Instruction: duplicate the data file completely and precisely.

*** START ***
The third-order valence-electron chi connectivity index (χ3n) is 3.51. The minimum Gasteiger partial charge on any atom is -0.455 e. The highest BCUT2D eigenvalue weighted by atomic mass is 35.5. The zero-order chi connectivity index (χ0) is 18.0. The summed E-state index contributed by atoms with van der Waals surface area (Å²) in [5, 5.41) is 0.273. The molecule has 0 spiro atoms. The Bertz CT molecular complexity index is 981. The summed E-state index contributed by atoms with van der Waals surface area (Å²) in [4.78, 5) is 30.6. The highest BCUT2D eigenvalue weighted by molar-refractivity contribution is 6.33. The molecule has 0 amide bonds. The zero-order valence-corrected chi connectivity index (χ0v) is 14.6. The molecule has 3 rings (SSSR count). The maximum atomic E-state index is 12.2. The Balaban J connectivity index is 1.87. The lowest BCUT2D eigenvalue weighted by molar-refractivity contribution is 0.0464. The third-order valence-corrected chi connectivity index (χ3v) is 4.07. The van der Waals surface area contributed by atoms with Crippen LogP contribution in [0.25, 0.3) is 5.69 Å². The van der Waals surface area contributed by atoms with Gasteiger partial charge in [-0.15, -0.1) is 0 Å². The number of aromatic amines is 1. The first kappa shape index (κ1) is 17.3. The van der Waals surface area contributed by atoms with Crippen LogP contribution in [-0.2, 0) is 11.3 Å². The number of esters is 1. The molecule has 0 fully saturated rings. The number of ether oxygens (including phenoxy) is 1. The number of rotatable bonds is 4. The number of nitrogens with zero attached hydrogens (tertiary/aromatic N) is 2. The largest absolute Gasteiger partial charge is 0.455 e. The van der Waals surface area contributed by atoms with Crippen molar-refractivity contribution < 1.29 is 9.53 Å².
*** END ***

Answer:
The third-order valence-electron chi connectivity index (χ3n) is 3.51. The minimum Gasteiger partial charge on any atom is -0.455 e. The highest BCUT2D eigenvalue weighted by atomic mass is 35.5. The zero-order chi connectivity index (χ0) is 18.0. The summed E-state index contributed by atoms with van der Waals surface area (Å²) in [5, 5.41) is 0.273. The molecule has 0 spiro atoms. The Bertz CT molecular complexity index is 981. The summed E-state index contributed by atoms with van der Waals surface area (Å²) in [4.78, 5) is 30.6. The highest BCUT2D eigenvalue weighted by molar-refractivity contribution is 6.33. The molecule has 0 amide bonds. The zero-order valence-corrected chi connectivity index (χ0v) is 14.6. The molecule has 3 rings (SSSR count). The maximum atomic E-state index is 12.2. The Balaban J connectivity index is 1.87. The lowest BCUT2D eigenvalue weighted by molar-refractivity contribution is 0.0464. The third-order valence-corrected chi connectivity index (χ3v) is 4.07. The van der Waals surface area contributed by atoms with Crippen LogP contribution in [0.25, 0.3) is 5.69 Å². The van der Waals surface area contributed by atoms with Gasteiger partial charge in [-0.15, -0.1) is 0 Å². The number of aromatic amines is 1. The first kappa shape index (κ1) is 17.3. The van der Waals surface area contributed by atoms with Crippen LogP contribution in [-0.2, 0) is 11.3 Å². The number of esters is 1. The molecule has 0 fully saturated rings. The number of ether oxygens (including phenoxy) is 1. The number of rotatable bonds is 4. The number of nitrogens with zero attached hydrogens (tertiary/aromatic N) is 2. The largest absolute Gasteiger partial charge is 0.455 e. The van der Waals surface area contributed by atoms with Crippen molar-refractivity contribution < 1.29 is 9.53 Å².